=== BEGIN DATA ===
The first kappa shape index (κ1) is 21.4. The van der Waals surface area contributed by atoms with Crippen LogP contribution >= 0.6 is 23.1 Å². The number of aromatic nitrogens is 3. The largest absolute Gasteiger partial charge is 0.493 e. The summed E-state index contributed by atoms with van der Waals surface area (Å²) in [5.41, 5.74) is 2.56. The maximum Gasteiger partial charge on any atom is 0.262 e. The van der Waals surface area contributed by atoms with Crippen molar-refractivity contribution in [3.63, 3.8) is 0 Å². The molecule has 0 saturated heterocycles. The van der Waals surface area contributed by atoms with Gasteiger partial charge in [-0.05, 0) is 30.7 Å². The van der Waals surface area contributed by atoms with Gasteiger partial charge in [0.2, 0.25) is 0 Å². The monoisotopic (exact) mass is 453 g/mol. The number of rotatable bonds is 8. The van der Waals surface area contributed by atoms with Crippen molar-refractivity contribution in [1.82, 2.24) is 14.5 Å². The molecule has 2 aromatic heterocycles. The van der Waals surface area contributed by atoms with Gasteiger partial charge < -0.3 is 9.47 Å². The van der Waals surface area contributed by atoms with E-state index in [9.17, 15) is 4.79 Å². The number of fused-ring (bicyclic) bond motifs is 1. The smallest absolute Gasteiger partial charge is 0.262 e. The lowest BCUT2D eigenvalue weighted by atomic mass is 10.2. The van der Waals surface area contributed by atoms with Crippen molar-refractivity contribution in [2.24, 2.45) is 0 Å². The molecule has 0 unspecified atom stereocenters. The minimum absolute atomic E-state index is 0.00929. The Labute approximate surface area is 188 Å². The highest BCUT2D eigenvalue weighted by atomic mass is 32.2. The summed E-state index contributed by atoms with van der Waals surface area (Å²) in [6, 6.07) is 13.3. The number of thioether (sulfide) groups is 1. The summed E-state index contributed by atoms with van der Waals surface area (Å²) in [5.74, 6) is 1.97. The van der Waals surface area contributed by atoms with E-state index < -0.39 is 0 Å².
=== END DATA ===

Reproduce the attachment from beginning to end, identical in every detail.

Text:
The first kappa shape index (κ1) is 21.4. The van der Waals surface area contributed by atoms with Crippen LogP contribution >= 0.6 is 23.1 Å². The number of aromatic nitrogens is 3. The largest absolute Gasteiger partial charge is 0.493 e. The summed E-state index contributed by atoms with van der Waals surface area (Å²) in [5.41, 5.74) is 2.56. The maximum Gasteiger partial charge on any atom is 0.262 e. The van der Waals surface area contributed by atoms with Crippen molar-refractivity contribution in [3.63, 3.8) is 0 Å². The molecule has 0 saturated heterocycles. The van der Waals surface area contributed by atoms with Gasteiger partial charge in [-0.05, 0) is 30.7 Å². The van der Waals surface area contributed by atoms with Gasteiger partial charge in [0.2, 0.25) is 0 Å². The monoisotopic (exact) mass is 453 g/mol. The number of rotatable bonds is 8. The van der Waals surface area contributed by atoms with Crippen molar-refractivity contribution in [1.82, 2.24) is 14.5 Å². The molecule has 2 aromatic heterocycles. The van der Waals surface area contributed by atoms with Gasteiger partial charge < -0.3 is 9.47 Å². The van der Waals surface area contributed by atoms with E-state index in [9.17, 15) is 4.79 Å². The number of fused-ring (bicyclic) bond motifs is 1. The smallest absolute Gasteiger partial charge is 0.262 e. The lowest BCUT2D eigenvalue weighted by atomic mass is 10.2. The van der Waals surface area contributed by atoms with Crippen molar-refractivity contribution in [2.24, 2.45) is 0 Å². The molecule has 0 unspecified atom stereocenters. The minimum absolute atomic E-state index is 0.00929. The Labute approximate surface area is 188 Å². The highest BCUT2D eigenvalue weighted by atomic mass is 32.2. The summed E-state index contributed by atoms with van der Waals surface area (Å²) in [6, 6.07) is 13.3. The number of thioether (sulfide) groups is 1. The summed E-state index contributed by atoms with van der Waals surface area (Å²) in [5.74, 6) is 1.97. The van der Waals surface area contributed by atoms with E-state index < -0.39 is 0 Å².